You’re sick of hearing just how important the “right equipment” is, and hunting down these elusive pieces of ideal furniture has given you a headache. As for your desk at work, that’s not something you are allowed to change on a whim. But then, doctors say there is no one-size-fits-all solution. Here are small, practical changes that can make a big difference.
Sit up and take notice
Harshvardhan Hegde, consultant and head of the department, orthopaedics and spine surgery, Artemis Health Institute, Gurgaon, says: “Sit with your back straight, shoulders back, buttocks touching the back of your chair.” He has suggestions on what to do when you are not using a back support or lumbar roll:
• Sit at the edge of your chair and slouch completely
• Draw yourself up, accentuating the curve of your back
• Hold for a few seconds
• Relax the position slightly
The right angle
Elbows, knees, hips, ankles and wrists should form angles of 90 degrees or slightly less. To refer to printed material as you type, use a document holder. This minimizes head movement and prevents a crick in the neck.
Also See The (hourly) desk stretch (Graphic)
Sit directly facing your monitor. Even a slight angle twists your spine, leaving you with painful neck, back and shoulders.
An eye to your future
Just 2 hours at the keyboard can bring on eye problems, says Ramesh Murthy, consultant, LV Prasad Eye Institute, Hyderabad. Some 50-90% of computer users suffer from eye strain, headaches, dry eyes and blurred vision. In children, it can even cause myopia.
Make sure your eyes are 45-60cm from the screen and level with the top third of the monitor. If you wear bifocals, though, angle the monitor lower, in line with your lenses.
See that no light, natural or artificial, bounces off the monitor. Get a flat-screen monitor, draw the blinds or simply angle the monitor to avoid glare.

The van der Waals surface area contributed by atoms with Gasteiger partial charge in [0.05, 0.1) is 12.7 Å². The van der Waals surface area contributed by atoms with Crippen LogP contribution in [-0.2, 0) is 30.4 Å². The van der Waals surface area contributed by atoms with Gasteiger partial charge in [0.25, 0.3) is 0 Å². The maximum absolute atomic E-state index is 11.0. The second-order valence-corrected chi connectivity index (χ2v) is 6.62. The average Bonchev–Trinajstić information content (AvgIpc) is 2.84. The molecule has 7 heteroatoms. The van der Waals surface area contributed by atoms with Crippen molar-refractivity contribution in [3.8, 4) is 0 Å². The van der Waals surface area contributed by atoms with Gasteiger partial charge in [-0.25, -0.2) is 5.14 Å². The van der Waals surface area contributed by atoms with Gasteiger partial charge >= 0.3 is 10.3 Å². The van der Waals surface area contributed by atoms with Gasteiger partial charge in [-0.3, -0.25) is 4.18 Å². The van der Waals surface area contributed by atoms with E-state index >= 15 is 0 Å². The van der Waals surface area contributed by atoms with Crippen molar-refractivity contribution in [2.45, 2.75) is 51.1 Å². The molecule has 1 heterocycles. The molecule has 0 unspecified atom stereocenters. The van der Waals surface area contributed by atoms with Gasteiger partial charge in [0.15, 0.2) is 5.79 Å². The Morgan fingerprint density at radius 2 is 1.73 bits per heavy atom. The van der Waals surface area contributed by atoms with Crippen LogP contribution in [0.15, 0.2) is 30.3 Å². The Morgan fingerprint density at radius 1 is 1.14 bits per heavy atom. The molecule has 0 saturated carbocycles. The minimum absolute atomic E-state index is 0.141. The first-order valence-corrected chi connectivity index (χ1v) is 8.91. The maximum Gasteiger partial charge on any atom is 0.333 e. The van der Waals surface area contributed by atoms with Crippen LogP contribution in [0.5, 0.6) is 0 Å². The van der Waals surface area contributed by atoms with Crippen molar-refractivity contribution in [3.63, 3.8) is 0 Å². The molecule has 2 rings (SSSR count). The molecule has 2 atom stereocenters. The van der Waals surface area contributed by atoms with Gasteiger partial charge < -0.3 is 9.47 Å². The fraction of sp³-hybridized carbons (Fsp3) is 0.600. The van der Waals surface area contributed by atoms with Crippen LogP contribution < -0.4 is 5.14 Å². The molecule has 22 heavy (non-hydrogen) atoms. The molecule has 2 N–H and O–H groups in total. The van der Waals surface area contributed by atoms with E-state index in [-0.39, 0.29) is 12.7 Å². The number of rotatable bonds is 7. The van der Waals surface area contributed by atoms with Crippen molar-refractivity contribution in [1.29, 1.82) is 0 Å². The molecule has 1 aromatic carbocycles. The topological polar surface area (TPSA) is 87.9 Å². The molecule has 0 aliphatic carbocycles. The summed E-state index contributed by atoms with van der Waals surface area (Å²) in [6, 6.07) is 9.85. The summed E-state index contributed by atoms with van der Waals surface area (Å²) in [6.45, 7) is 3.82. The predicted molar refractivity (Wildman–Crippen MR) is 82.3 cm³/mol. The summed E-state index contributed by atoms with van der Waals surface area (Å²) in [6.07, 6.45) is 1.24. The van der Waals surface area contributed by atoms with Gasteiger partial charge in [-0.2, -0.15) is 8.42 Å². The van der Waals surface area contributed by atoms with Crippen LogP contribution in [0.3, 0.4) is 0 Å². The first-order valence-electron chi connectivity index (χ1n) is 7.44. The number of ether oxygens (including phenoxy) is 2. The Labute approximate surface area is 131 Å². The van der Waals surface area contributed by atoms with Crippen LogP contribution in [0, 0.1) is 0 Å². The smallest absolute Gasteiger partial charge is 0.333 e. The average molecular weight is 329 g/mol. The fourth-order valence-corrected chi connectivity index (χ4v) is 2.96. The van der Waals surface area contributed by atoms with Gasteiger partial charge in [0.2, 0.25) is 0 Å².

Also, black font on a white ground is kindest to the eyes.
Workout for work
1. Sedentary? Change your position every 45-50 minutes.
2. Stretch gently every hour, on the hour.
3. Every half-hour, take a blink break—20 fast ones. Cup hands over eyes for a minute.
4. “Walks to the photocopy machine, water or coffee dispenser, printer tray or the boss’ desk are simple and adequate ways to prevent repetitive stress injury,” says Rajiv Thukral, consultant (orthopaedics), Max Super Specialty Hospital, New Delhi.
Even after office, exercise helps you face desk challenges better. Pradeep Sharma, consultant orthopaedic surgeon at Rockland Hospital, Delhi, recommends swimming, yoga and aerobics to ward off spondylosis. If problems persist, though, see a specialist and request a physiotherapist’s intervention.
You can’t have it the ideal 18 inches from your face and still keep it on the lap or use the built-in keypad. It’s a recipe for neck muscle stiffness (fibromyalgia), early cervical spondylosis and back pain. Setting the laptop further back on a table or bunch of books helps, plus a separate USB keyboard and a mouse
Castor coverings and sharp edges on chair seats and legs can tear clothes and even the skin around your ankles. Choose a chair with smooth wheel covers. Can’t change the chair? Soften the edges with layers of transparent cellotape to save your skin and sanity.
First adjust the levers (or use seat cushions) to get arms level with keyboard. Then raise the monitor to eye level if needed. Feet far from grounded now? See right!
To avoid stiffness, back pain and spondylosis, your chair should not only curve to match your spinal contour but also support the whole length of your back, right up to your shoulders. If you can’t get an exact match of curvature or have a low-backed chair, a high-backed straight chair may be better. Adapt with a tall, supple back cushion.
Direct blasts from the air conditioner worsen any aches and pains, and dry out eyes, irritating them. If you cannot move and the housekeeping folks won’t cooperate, deflect the vent or block it with newspaper.
Ideally your forearms should be supported on armrests, elbows at 90 degrees and close to the body (not sticking out to the sides), wrists dorsiflexed (slightly bent back) to avoid carpal tunnel syndrome. But if the armrests are pushing your shoulders up, that’s a pain in the neck. Take them right off!
Stack of books
The top of your computer screen should be 3-4 inches above eye level to save your neck and upper back from spasms and spondylosis. That can be a tall order if it’s a fixed height monitor or a laptop. Thankfully, a smart stack of books should solve that.
A chair that doesn’t support your legs can leave you with painful knees and ankles. Adjust it so your feet rest comfortably on the ground. If you cannot adjust the chair or are short (having your feet on the floor puts your arms and head at the wrong level), bring in a footrest. Adjust it so that the ankle bends slightly downward (plantarflexed). A box file will cost you less than Rs50!
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